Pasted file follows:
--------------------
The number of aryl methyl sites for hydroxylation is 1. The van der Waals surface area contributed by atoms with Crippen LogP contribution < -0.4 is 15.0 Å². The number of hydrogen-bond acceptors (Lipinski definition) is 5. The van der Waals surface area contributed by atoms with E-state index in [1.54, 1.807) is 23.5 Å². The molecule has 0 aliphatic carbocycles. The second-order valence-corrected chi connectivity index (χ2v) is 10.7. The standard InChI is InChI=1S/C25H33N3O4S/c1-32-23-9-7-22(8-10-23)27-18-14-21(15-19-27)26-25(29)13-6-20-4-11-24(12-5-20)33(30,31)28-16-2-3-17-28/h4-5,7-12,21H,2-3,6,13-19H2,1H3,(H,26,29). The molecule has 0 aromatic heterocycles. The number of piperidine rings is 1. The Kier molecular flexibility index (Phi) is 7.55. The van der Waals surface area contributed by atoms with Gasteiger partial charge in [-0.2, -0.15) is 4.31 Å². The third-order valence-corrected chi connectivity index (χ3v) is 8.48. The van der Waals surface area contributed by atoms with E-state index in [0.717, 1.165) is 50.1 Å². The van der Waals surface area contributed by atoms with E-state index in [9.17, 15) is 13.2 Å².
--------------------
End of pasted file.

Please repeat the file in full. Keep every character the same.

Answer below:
The number of aryl methyl sites for hydroxylation is 1. The van der Waals surface area contributed by atoms with Crippen LogP contribution < -0.4 is 15.0 Å². The number of hydrogen-bond acceptors (Lipinski definition) is 5. The van der Waals surface area contributed by atoms with E-state index in [1.54, 1.807) is 23.5 Å². The molecule has 0 aliphatic carbocycles. The second-order valence-corrected chi connectivity index (χ2v) is 10.7. The standard InChI is InChI=1S/C25H33N3O4S/c1-32-23-9-7-22(8-10-23)27-18-14-21(15-19-27)26-25(29)13-6-20-4-11-24(12-5-20)33(30,31)28-16-2-3-17-28/h4-5,7-12,21H,2-3,6,13-19H2,1H3,(H,26,29). The molecule has 0 aromatic heterocycles. The number of piperidine rings is 1. The Kier molecular flexibility index (Phi) is 7.55. The van der Waals surface area contributed by atoms with Gasteiger partial charge in [-0.2, -0.15) is 4.31 Å². The third-order valence-corrected chi connectivity index (χ3v) is 8.48. The van der Waals surface area contributed by atoms with E-state index in [0.717, 1.165) is 50.1 Å². The van der Waals surface area contributed by atoms with E-state index in [9.17, 15) is 13.2 Å².